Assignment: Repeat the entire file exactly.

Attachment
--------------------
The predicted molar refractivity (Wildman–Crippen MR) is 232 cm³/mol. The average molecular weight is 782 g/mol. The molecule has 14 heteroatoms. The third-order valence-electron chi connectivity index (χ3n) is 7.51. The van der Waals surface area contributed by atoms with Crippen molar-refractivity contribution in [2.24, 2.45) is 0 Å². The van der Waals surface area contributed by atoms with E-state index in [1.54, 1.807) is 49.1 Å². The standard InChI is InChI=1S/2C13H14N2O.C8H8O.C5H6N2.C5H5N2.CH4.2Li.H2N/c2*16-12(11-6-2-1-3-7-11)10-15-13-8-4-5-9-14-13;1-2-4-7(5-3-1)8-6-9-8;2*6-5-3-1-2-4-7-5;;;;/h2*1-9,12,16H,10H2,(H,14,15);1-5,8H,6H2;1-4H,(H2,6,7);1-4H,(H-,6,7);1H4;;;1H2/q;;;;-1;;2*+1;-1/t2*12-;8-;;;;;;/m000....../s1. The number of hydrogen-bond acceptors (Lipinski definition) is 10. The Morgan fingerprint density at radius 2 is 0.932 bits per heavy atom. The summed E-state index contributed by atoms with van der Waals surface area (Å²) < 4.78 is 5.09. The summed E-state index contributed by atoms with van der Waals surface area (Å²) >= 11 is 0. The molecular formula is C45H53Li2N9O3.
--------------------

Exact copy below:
The predicted molar refractivity (Wildman–Crippen MR) is 232 cm³/mol. The average molecular weight is 782 g/mol. The molecule has 14 heteroatoms. The third-order valence-electron chi connectivity index (χ3n) is 7.51. The van der Waals surface area contributed by atoms with Crippen molar-refractivity contribution in [2.24, 2.45) is 0 Å². The van der Waals surface area contributed by atoms with E-state index in [1.54, 1.807) is 49.1 Å². The standard InChI is InChI=1S/2C13H14N2O.C8H8O.C5H6N2.C5H5N2.CH4.2Li.H2N/c2*16-12(11-6-2-1-3-7-11)10-15-13-8-4-5-9-14-13;1-2-4-7(5-3-1)8-6-9-8;2*6-5-3-1-2-4-7-5;;;;/h2*1-9,12,16H,10H2,(H,14,15);1-5,8H,6H2;1-4H,(H2,6,7);1-4H,(H-,6,7);1H4;;;1H2/q;;;;-1;;2*+1;-1/t2*12-;8-;;;;;;/m000....../s1. The number of hydrogen-bond acceptors (Lipinski definition) is 10. The Morgan fingerprint density at radius 2 is 0.932 bits per heavy atom. The summed E-state index contributed by atoms with van der Waals surface area (Å²) < 4.78 is 5.09. The summed E-state index contributed by atoms with van der Waals surface area (Å²) >= 11 is 0. The molecular formula is C45H53Li2N9O3.